Moths of North Carolina
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View PDFGeometridae Members:
Tacparia Members:
4 NC Records

Tacparia detersata (Guenée, [1858]) - Pale Alder Moth

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Superfamily: Geometroidea Family: GeometridaeSubfamily: EnnominaeTribe: LithininiP3 Number: 911239.00 MONA Number: 6807.00
Comments: A wholly North American genus containing three species, two of these occur in North Carolina. The third species ranges south to New Jersey. The genus was studied by Rupert (1949) and Ferguson (1973).
Species Status: No North Carolina specimens have been yet submitted for bar-coding.
Field Guide Descriptions: Beadle and Leckie (2012)Online Photographs: MPG, BugGuide, iNaturalist, Google, BAMONA, GBIF, BOLDTechnical Description, Adults: Rupert (1949)Technical Description, Immature Stages: Rupert (1949); Wagner et al. (2001)                                                                                 
Adult Markings: Sexes dimorphic, the females are darker in color than the males and have thinner antennal shafts. The species should not be confused with Gueneria, Cabera or Scopula, other whitish species which are considerably smaller and with differing patterns on white.
Forewing Length: males: 15-17 mm; female: 17 mm (Ferguson, 1973)
Adult Structural Features: Both male and female genitalia are distinct and should not be confused with any other known species.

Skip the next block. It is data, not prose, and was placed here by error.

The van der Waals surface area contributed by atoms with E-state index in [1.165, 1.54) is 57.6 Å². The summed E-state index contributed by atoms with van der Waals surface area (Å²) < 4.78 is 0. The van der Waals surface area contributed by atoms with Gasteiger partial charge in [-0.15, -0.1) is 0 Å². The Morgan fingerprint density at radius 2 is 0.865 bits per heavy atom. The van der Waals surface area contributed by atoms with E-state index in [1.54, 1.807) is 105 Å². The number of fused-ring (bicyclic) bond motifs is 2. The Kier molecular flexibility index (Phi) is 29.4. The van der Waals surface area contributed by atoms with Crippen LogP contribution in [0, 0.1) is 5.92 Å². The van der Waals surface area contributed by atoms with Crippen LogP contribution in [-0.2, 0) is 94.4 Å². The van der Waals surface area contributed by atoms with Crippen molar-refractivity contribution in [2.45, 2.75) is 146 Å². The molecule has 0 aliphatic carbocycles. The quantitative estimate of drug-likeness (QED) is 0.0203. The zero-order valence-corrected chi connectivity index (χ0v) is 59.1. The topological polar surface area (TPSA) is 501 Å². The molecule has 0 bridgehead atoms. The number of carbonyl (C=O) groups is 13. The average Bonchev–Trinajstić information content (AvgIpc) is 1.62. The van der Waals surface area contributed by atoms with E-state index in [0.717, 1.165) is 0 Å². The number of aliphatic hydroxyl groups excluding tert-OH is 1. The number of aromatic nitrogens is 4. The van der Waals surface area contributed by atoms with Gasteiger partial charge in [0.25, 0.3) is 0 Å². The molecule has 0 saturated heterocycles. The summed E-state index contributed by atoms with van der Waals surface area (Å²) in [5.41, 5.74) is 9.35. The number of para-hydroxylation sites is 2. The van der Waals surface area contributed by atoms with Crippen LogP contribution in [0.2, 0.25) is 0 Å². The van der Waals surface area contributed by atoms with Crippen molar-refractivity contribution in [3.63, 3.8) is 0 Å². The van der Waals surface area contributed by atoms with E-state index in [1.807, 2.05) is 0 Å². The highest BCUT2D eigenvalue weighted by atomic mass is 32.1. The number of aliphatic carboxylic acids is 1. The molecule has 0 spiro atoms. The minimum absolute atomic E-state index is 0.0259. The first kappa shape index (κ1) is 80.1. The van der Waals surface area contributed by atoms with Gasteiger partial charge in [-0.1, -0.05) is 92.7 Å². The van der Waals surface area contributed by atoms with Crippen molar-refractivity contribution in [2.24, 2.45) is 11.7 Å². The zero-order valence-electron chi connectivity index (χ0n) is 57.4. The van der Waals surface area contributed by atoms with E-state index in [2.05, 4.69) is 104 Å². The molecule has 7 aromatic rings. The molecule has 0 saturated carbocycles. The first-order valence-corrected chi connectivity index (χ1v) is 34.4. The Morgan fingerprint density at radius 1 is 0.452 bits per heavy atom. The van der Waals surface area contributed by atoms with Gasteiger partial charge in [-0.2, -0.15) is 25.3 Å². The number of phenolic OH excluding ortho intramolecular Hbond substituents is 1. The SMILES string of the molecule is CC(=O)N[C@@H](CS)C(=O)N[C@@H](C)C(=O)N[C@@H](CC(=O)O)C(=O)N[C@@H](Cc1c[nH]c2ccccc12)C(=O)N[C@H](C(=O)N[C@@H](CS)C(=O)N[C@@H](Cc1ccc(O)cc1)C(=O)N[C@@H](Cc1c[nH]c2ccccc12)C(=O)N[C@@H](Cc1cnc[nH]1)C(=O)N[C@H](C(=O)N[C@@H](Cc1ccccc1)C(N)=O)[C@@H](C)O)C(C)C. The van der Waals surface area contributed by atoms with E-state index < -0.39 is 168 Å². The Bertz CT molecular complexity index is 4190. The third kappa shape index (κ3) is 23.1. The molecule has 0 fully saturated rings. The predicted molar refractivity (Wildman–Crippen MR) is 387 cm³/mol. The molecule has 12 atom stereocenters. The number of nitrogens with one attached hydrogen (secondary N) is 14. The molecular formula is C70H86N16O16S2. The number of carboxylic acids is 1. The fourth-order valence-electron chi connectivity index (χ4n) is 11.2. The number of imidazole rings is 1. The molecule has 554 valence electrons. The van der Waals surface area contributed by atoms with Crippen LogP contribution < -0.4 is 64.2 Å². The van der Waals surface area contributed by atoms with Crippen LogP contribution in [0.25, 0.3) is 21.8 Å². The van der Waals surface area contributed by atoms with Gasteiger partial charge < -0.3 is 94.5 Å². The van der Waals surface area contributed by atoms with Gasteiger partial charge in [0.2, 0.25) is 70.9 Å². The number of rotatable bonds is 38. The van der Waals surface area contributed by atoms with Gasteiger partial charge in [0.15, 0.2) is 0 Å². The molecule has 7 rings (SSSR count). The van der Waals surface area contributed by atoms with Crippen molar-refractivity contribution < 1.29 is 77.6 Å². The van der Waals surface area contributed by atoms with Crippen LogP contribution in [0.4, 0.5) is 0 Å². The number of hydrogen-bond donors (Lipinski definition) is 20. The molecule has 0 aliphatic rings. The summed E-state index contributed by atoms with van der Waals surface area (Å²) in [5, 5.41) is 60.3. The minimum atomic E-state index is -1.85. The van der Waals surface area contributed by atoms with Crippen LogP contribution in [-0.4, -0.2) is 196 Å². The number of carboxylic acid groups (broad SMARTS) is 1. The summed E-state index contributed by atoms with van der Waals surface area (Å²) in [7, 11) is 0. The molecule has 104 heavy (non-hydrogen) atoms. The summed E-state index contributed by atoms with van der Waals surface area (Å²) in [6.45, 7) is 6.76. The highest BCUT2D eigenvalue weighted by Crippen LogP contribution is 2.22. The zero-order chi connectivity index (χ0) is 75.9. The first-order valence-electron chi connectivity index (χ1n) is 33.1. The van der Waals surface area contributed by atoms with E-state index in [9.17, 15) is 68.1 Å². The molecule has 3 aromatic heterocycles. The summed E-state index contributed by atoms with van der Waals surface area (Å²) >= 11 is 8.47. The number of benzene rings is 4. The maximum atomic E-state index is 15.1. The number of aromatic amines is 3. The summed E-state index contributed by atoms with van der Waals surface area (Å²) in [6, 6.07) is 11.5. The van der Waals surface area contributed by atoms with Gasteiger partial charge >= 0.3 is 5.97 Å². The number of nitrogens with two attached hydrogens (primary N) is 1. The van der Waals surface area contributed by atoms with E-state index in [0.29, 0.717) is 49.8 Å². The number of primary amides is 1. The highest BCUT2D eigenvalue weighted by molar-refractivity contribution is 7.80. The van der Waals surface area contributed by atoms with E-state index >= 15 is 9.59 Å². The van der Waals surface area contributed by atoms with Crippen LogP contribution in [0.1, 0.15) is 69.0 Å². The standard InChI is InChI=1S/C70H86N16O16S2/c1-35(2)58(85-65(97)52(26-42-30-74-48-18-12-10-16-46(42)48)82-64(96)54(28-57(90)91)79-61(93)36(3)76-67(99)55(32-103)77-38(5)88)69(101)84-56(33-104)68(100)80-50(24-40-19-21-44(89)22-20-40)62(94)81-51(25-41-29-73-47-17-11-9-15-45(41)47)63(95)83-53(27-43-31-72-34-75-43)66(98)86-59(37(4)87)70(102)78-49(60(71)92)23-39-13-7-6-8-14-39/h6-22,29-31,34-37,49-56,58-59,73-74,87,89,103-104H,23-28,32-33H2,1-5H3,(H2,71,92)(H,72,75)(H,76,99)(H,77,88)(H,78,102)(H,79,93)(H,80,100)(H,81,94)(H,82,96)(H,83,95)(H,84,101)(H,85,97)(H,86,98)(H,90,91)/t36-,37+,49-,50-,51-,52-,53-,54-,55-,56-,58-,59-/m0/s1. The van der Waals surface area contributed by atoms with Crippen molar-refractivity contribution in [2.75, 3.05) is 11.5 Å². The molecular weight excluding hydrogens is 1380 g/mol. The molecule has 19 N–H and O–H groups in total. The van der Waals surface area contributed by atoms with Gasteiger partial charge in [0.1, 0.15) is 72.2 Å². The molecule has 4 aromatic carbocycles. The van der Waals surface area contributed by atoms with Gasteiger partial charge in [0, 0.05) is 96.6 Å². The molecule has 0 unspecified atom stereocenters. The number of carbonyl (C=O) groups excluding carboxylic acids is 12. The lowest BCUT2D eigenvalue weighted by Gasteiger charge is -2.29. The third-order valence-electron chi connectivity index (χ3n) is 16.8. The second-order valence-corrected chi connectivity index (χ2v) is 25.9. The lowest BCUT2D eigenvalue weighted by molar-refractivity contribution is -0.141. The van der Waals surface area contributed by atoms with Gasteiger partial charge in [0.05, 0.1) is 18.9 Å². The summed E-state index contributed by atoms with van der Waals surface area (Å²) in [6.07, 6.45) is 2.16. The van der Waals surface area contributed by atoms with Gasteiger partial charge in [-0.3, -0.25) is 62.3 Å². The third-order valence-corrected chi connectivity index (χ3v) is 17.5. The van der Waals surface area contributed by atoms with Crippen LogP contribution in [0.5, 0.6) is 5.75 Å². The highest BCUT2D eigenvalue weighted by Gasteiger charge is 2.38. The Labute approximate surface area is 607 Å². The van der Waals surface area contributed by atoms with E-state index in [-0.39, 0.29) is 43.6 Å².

Structural photos
Adult ID Requirements: Identifiable from good quality photos of unworn specimens.
Immatures and Development: Mature larvae are light brown, dark brown dorsal and subdorsal stripes, a pale lateral stripe and wavy, reticulated spiracular stripes (Rupert, 1949).
Distribution in North Carolina
Distribution: Recorded in North Carolina so far only from Avery, Alleghany, and Ashe Counties.
County Map: Clicking on a county returns the records for the species in that county.
Flight Dates:
 High Mountains (HM) ≥ 4,000 ft.
 Low Mountains (LM) < 4,000 ft.
 Piedmont (Pd)
 Coastal Plain (CP)

Click on graph to enlarge
Flight Comments: This species is single-brooded and on the wing in May-June.
Habitats and Life History
Habitats: Two of the collecting sites were located in riparian habitats along the New River. Another was from an upland area but with a stream located close by.
Larval Host Plants: Larvae recorded from Alder (Rupert, 1949; Wagner et al, 2001) which is consistent with known records in the mountains of North Carolina. - View
Observation Methods: Adults have been recorded from light traps. Wagner, 2001) indicates that adults may be disturbed from their resting spots by walking through alder thickets. We have no evidence that adults do or do not respond to bait.
See also Habitat Account for Montane Shoreline Shrub Thickets
Status in North Carolina
Natural Heritage Program Status: W3
Natural Heritage Program Ranks: GNR SU
State Protection: Has no legal protection, although permits are required to collect it on state parks and other public lands.
Comments: We have very few records for this species but too little collecting in alder habitats has been carried out early in the season to be certain about its status.